Gertrude Sanders was born on November 20, 1878 in Tennessee, United States. Her parents were John Sanders and Elizabeth Alison. She was married to Link Ford on September 14, 1898 by Rev. R. F. King at the residence of Mrs. W. O. Dyer  (W.O. Dyer was a first cousin of Gertrude. Their mothers, Mary Alison and Elizabeth Alison were sisters.) Together they had 3 children:
In the genealogical book he compiled, her younger brother Bill (W. R. Sanders) wrote the following biography:
“Gertrude Sanders husband, Burton Lafayette (Link) Ford, died at an early age of 41 leaving her with three children, ages ten, seven and one. Her first concern was the best procedure to follow in order to give these children an opportunity for a good education. Since she was a graduate of Washington College (1898), her first reaction was to teach in the public school system of Sullivan County, so she immediately applied for and received an appointment as a teacher in the Mary Hughes High School at Piney Flats, Tennessee.
She held this position for eight years. During the summer months she took postgraduate work at what was then known as the East Tennessee Normal School, now East Tennessee State University at Johnson City, Tenn. She also studied at Peabody College, Nashville, Tennessee, and at Columbia University at New York.
After eight years at Mary Hughes High School, she moved to Bristol, Tennessee, in 1918, to assume the position of principal at Anderson Street School. She was especially interested in educational work and although her position as principal was in a city school, she was active in the advancement and plans for rural schools, which was in keeping with a national educational movement at that time.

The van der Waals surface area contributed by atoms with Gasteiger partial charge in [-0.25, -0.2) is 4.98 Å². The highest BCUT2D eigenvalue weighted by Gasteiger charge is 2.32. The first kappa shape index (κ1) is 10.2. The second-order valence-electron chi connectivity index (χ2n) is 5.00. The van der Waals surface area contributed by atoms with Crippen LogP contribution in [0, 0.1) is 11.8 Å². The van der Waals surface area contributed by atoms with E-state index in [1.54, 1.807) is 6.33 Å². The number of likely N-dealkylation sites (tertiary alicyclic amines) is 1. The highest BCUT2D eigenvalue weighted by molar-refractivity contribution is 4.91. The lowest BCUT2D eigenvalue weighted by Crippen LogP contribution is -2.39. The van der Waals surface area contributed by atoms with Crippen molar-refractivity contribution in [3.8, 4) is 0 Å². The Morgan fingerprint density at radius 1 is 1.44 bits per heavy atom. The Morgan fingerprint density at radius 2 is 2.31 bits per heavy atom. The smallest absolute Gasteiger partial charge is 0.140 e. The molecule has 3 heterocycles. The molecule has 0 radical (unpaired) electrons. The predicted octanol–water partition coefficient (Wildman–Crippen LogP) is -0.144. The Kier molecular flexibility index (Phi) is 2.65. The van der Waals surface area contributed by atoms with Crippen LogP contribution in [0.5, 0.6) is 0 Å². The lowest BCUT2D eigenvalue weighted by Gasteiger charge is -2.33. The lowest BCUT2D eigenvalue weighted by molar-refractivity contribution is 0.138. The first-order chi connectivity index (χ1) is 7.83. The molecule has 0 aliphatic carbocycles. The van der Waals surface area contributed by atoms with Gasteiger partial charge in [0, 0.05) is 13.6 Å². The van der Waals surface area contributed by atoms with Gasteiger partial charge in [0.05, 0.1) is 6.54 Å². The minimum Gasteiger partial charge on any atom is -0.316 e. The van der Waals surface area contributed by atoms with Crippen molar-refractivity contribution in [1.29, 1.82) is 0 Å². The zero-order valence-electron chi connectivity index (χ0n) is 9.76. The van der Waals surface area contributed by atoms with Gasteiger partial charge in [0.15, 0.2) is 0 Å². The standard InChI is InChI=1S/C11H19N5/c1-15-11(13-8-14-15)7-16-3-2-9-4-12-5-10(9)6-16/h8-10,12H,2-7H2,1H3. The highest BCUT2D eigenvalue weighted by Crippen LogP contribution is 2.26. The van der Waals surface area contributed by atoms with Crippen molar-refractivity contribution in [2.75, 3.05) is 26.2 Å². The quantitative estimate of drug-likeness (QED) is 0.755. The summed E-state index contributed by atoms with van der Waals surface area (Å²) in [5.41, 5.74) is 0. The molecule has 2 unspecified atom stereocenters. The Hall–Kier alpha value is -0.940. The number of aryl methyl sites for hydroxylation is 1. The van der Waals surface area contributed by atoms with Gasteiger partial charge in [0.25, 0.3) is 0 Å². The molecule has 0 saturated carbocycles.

She was a charter member of the Piney Flats Chapter of the Order of the Eastern Star and at the time of her death she had just finished serving a year as Worthy Grand Matron of the State of Tennessee. When the Grand Chapter of this order convened the month following her death she was eulogized during the proceedings by tributes from all Grand Chapter officers for the efficient and thorough manner in which she had performed her duties during her occupancy of that very honorable position. Another tribute was the closing of all city schools the day of her funeral.”
William Oscar Dyer was a first cousin. His mother, Mary Alison Dyer was a sister to Elizabeth Deery Alison Sanders.
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